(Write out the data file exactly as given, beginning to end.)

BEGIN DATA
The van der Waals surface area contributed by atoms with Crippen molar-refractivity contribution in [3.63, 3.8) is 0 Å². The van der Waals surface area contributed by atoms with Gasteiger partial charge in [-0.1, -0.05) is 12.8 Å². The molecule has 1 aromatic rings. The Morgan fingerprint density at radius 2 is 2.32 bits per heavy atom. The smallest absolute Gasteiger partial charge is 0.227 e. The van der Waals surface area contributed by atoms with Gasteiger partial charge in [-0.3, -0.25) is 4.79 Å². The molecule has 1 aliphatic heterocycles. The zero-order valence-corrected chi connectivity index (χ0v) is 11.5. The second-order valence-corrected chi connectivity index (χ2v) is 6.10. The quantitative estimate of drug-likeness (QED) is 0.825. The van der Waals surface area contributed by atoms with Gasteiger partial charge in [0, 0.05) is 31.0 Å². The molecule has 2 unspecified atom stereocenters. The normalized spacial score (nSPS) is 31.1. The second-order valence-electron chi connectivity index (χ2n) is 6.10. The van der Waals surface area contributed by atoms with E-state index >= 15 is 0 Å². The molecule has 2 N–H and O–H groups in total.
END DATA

The van der Waals surface area contributed by atoms with Crippen molar-refractivity contribution in [3.63, 3.8) is 0 Å². The van der Waals surface area contributed by atoms with Gasteiger partial charge in [-0.1, -0.05) is 12.8 Å². The molecule has 1 aromatic rings. The Morgan fingerprint density at radius 2 is 2.32 bits per heavy atom. The smallest absolute Gasteiger partial charge is 0.227 e. The van der Waals surface area contributed by atoms with Gasteiger partial charge in [-0.3, -0.25) is 4.79 Å². The molecule has 1 aliphatic heterocycles. The zero-order valence-corrected chi connectivity index (χ0v) is 11.5. The second-order valence-corrected chi connectivity index (χ2v) is 6.10. The quantitative estimate of drug-likeness (QED) is 0.825. The van der Waals surface area contributed by atoms with Gasteiger partial charge in [0, 0.05) is 31.0 Å². The molecule has 2 unspecified atom stereocenters. The normalized spacial score (nSPS) is 31.1. The second-order valence-electron chi connectivity index (χ2n) is 6.10. The van der Waals surface area contributed by atoms with E-state index >= 15 is 0 Å². The molecule has 2 N–H and O–H groups in total.